Can Dragon Fruit Help in Diabetes Management?

Diabetes


Researchers conducted a review of previous research to determine the effects of dragon fruit in diabetes management.

Prediabetes and type 2 diabetes are diagnosed using blood sugar levels. A fasting plasma glucose (FPG) test measures blood sugar levels after approximately eight hours without eating. The two hours post-prandial glucose (2HPP) test measures blood sugar levels two hours after ingestion of a standardized glucose sample. The results of these tests are measured against a standard to determine diagnosis and next steps in the treatment plan.

Prediabetes is a precursor of type 2 diabetes. A person with prediabetes has high blood sugar levels but does not meet the threshold for a type 2 diabetes diagnosis. Management of these medical conditions includes a healthy diet, physical activity, weight management, medications, and natural health products.

Dragon fruit is high in antioxidants and animal studies have found that it may have blood-sugar lowering properties. In particular, the red flesh dragon fruit has been found to have higher antioxidants than the white flesh dragon fruit.

The objective of this study, conducted in Thailand and recently published in PLoS, was to review the available published data to assess the possible role of dragon fruit in diabetes, particularly prediabetes and type 2 diabetes. Data from four randomized controlled clinical trials were analyzed. All four trials had a control group, and the outcomes measured were the fasting plasma glucose (FPG) and two-hour post-prandial glucose (2HPP) levels.  Patients with other diseases were excluded from the review.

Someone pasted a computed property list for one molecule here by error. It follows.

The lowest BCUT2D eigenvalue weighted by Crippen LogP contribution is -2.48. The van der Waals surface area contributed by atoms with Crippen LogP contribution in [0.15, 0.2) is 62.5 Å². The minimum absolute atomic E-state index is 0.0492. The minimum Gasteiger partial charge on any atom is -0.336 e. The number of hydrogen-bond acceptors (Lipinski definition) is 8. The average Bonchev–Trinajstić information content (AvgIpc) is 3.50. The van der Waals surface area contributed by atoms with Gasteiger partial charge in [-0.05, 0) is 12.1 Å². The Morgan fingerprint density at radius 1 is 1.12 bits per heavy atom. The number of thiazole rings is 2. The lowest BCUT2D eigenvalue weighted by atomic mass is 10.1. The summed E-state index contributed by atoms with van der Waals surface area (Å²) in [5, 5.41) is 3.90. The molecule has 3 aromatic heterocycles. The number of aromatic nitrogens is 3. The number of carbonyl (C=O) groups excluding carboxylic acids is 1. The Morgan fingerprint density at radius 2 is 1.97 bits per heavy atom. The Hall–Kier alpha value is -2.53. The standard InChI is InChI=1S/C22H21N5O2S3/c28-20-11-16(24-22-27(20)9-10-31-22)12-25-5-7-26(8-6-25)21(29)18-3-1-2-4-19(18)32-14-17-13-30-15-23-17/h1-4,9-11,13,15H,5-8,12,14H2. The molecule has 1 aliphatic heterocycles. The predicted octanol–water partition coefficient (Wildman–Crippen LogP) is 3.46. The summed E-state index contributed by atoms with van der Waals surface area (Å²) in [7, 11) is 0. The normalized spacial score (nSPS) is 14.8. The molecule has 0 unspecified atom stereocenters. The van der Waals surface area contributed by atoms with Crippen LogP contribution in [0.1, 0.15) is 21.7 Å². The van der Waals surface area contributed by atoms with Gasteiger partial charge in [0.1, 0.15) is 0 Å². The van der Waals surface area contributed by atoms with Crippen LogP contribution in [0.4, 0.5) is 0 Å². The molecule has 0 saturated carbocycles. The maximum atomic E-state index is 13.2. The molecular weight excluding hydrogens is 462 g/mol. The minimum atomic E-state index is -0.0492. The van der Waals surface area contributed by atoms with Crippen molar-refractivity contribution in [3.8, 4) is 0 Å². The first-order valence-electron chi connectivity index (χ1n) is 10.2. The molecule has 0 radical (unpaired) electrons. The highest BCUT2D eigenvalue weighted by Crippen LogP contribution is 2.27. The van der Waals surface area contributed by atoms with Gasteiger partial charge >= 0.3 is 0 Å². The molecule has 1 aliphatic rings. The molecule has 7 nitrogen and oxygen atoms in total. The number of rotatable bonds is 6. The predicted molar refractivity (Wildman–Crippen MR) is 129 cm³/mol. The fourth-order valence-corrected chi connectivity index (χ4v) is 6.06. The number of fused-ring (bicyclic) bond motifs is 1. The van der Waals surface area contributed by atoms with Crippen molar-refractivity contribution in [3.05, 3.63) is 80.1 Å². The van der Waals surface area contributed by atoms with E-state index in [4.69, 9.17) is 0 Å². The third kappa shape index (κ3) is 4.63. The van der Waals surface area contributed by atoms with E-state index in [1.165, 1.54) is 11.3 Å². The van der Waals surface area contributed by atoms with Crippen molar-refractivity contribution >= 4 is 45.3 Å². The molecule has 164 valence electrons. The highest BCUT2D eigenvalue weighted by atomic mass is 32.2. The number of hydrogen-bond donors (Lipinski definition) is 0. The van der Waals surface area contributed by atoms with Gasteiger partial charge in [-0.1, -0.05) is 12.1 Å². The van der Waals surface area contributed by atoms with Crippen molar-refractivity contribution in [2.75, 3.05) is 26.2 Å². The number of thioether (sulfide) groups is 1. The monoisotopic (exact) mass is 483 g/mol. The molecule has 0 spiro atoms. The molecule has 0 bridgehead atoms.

In one study, researchers gave the participants between 60g and 600g of red flesh dragon fruit. One of the trials had pre-diabetic patients only. The prediabetes trial measured FPG with a sample size of 36 and the duration of treatment was four weeks. Three other trials comprised of type 2 diabetic patients only. The outcome measured in two of these studies was FPG, while the last study measured 2HPP. The sample sizes ranged from 28 to 51 participants and the duration of treatment was ten days, fifteen days, and four weeks. There were no adverse events documented by the studies.

The analysis of the results showed a significant decrease in FPG in the prediabetes study, but no significant reduction in FPG and 2HPP in the type 2 diabetes groups. Thus, so far in studies of dragon fruit in diabetes management, the results are mixed.  Although dragon fruit has shown potential benefit in rat studies, more clinical trials are required to better understand whether dragon fruit can be used in the management of diabetes.

The sample sizes of the trials included in this analysis were small, the length of treatment in each trial was short and long-term safety was not measured. Another limitation mentioned by the article is the possibility that studies with negative results may not have been published. Until more information is available, dragon fruit may be considered as part of a healthy diet in managing prediabetes and type 2 diabetes.

Written by Anuolu Bank-Oni, Pharm.D,CDE

Reference: Poolsup N, Suksomboon N, Paw NJ. Effect of dragon fruit on glycemic control in prediabetes and type 2 diabetes: A systematic review and meta-analysis. PLOS ONE. https://doi.org/10.1371/journal.pone.0184577

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